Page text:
‘Dot on a timeline’: Teaching of slavery continues to fall short
The slavery curriculum and many textbooks leave students with only a superficial, and sometimes inaccurate, understanding of the long history of slavery in the U.S., The New York Times reported as part of its recently launched 1619 Project.
Citing studies done over the last few years by the Southern Poverty Law Center, the Times reported that textbooks treat slavery as just a “dot on a timeline,” devoting too few pages to its history and damage that is still being felt today.
As a result, widespread slavery illiteracy exists among high school seniors who don’t realize it caused the Civil War. Slavery curriculum also tends to gloss over the long history of slavery in Northern states, the Times reported.
“We are committing educational malpractice,” Hasan Kwame Jeffries an associate professor of history at The Ohio State University and chair of the Southern Poverty Law Center’s Teaching Hard History advisory board, told the Times.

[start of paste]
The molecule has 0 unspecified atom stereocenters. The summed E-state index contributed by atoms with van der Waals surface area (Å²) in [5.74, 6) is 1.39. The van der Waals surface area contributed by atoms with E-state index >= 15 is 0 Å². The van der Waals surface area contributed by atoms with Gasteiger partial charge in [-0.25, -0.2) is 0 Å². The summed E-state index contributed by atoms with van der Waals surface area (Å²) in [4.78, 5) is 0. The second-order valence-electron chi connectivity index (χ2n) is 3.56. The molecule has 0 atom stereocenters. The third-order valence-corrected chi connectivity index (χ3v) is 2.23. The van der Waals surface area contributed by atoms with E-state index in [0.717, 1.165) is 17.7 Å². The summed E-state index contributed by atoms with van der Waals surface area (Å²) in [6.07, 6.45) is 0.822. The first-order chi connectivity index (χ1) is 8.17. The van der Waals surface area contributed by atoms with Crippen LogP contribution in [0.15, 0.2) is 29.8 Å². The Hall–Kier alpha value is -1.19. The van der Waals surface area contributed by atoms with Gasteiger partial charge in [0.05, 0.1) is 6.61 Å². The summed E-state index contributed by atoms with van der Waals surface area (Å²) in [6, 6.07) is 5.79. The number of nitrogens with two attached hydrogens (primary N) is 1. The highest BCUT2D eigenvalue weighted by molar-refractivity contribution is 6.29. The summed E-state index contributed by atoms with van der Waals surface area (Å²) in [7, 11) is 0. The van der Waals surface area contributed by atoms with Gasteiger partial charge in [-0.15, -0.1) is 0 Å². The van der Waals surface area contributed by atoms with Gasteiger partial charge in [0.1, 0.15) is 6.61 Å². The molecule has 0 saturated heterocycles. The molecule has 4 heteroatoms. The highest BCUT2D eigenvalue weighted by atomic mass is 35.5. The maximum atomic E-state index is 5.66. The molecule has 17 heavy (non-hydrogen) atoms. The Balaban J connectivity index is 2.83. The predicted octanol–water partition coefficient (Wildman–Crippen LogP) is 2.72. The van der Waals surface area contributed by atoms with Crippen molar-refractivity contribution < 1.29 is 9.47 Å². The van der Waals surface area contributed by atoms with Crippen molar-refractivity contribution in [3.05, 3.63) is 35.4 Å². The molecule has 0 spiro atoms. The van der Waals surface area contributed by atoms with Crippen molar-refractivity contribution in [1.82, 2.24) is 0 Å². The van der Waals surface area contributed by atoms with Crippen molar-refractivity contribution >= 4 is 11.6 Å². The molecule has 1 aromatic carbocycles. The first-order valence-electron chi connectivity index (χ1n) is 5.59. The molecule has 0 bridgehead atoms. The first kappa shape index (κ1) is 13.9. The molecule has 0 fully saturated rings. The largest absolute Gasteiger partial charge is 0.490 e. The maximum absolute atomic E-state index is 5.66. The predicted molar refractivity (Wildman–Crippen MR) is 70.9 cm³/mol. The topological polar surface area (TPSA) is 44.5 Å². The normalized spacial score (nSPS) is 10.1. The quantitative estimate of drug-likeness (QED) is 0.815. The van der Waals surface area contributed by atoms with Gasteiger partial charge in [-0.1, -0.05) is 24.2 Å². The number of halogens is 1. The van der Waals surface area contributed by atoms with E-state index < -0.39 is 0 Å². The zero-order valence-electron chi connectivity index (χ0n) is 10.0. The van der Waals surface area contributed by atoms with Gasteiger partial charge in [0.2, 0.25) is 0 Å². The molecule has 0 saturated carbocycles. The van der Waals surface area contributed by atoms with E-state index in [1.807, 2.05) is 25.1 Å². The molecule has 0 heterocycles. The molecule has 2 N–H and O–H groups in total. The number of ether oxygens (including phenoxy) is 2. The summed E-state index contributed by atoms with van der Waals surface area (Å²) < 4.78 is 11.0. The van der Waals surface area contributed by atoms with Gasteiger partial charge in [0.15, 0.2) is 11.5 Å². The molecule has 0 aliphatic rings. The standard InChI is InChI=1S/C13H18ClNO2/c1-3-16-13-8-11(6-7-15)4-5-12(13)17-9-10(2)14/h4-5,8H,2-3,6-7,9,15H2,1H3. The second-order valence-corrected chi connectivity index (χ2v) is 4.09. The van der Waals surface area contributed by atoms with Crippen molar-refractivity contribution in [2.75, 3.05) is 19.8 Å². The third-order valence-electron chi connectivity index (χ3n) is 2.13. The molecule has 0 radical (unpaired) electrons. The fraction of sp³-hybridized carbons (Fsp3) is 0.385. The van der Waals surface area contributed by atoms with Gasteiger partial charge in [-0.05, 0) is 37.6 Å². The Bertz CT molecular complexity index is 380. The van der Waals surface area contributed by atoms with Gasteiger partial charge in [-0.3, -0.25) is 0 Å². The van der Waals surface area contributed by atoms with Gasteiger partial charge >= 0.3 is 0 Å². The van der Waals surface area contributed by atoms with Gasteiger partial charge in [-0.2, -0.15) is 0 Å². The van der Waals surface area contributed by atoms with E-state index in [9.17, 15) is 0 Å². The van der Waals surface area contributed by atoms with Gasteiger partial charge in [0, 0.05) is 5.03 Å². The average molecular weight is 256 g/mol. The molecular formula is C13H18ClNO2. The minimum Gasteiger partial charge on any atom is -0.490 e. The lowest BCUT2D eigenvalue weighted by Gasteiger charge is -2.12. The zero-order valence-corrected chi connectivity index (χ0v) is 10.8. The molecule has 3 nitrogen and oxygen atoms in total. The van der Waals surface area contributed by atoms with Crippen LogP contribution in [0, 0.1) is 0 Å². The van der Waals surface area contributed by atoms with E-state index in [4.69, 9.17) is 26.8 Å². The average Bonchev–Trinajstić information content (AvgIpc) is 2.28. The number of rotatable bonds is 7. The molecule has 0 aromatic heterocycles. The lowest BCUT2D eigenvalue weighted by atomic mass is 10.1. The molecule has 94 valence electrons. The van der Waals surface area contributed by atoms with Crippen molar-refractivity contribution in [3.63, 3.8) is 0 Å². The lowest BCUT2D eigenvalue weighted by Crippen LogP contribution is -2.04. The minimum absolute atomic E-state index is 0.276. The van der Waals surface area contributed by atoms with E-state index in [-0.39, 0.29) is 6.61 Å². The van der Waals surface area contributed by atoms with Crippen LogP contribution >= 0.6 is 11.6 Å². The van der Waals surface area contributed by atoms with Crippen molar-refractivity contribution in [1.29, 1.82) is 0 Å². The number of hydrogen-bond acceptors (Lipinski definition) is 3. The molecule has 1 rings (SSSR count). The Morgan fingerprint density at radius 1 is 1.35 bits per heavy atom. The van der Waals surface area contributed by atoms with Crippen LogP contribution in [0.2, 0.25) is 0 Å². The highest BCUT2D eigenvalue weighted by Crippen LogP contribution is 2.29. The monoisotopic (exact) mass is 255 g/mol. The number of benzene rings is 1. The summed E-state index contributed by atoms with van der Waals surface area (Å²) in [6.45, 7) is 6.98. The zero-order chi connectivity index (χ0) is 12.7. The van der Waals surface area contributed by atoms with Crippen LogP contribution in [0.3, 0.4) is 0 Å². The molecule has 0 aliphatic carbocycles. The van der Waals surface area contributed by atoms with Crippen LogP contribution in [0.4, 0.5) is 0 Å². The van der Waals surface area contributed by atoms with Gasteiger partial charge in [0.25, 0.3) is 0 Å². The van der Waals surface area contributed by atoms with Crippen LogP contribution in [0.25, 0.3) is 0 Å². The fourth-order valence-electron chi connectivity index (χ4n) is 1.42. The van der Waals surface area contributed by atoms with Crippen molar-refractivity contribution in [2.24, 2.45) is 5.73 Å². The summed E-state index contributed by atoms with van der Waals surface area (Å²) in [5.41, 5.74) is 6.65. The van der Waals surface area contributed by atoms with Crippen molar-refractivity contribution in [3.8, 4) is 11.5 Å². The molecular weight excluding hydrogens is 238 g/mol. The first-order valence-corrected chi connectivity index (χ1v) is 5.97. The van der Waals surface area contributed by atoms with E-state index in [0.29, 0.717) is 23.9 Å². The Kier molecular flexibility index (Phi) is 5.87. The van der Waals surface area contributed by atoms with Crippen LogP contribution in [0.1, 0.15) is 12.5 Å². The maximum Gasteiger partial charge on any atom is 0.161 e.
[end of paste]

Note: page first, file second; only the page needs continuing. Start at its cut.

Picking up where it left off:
Historian and sociologist James Loewen told DA last year that teachers should use original sources, rather than textbooks, when developing a slavery curriculum.
Teachers also should let students know that class discussions of slavery will likely be difficult, regardless of a student’s race, said Loewen, who contributed the teaching manual, Understanding and Teaching American Slavery.
When it comes to covering the Founding Fathers’ ownership of slaves, teachers must draw a moral line in the sand during lessons, Christy Clark-Pujara, an associate professor of Afro-American Studies at the University of Wisconsin-Madison, told DA.
“There is no good slavery, and there were no good masters,” she said. “You can appreciate the Constitution and still be critical of it as a document that supported slavery. We underestimate students’ ability to understand complexity.”